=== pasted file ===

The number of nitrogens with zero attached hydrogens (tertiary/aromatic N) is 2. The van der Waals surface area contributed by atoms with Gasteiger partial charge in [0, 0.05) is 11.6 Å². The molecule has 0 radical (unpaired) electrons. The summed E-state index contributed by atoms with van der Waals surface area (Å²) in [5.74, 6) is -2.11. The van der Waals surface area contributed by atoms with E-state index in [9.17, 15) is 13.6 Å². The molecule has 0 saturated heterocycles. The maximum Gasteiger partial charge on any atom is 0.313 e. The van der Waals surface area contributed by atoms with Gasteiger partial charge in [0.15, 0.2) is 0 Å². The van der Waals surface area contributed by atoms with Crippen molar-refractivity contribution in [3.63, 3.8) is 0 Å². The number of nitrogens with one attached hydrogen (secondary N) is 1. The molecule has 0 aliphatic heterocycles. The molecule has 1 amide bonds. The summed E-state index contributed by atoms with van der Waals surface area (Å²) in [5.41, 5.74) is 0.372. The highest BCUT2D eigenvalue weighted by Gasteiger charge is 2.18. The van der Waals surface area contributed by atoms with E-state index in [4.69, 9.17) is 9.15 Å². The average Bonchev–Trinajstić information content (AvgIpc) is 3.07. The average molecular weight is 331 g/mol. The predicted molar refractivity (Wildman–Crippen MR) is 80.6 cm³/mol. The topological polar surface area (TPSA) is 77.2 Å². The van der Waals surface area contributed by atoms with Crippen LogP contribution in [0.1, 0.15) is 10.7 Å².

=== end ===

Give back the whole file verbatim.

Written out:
The number of nitrogens with zero attached hydrogens (tertiary/aromatic N) is 2. The van der Waals surface area contributed by atoms with Gasteiger partial charge in [0, 0.05) is 11.6 Å². The molecule has 0 radical (unpaired) electrons. The summed E-state index contributed by atoms with van der Waals surface area (Å²) in [5.74, 6) is -2.11. The van der Waals surface area contributed by atoms with E-state index in [9.17, 15) is 13.6 Å². The molecule has 0 saturated heterocycles. The maximum Gasteiger partial charge on any atom is 0.313 e. The van der Waals surface area contributed by atoms with Gasteiger partial charge in [0.15, 0.2) is 0 Å². The van der Waals surface area contributed by atoms with Crippen molar-refractivity contribution in [3.63, 3.8) is 0 Å². The number of nitrogens with one attached hydrogen (secondary N) is 1. The molecule has 0 aliphatic heterocycles. The molecule has 1 amide bonds. The summed E-state index contributed by atoms with van der Waals surface area (Å²) in [5.41, 5.74) is 0.372. The highest BCUT2D eigenvalue weighted by Gasteiger charge is 2.18. The van der Waals surface area contributed by atoms with E-state index in [4.69, 9.17) is 9.15 Å². The average Bonchev–Trinajstić information content (AvgIpc) is 3.07. The average molecular weight is 331 g/mol. The predicted molar refractivity (Wildman–Crippen MR) is 80.6 cm³/mol. The topological polar surface area (TPSA) is 77.2 Å². The van der Waals surface area contributed by atoms with Crippen LogP contribution in [0.1, 0.15) is 10.7 Å².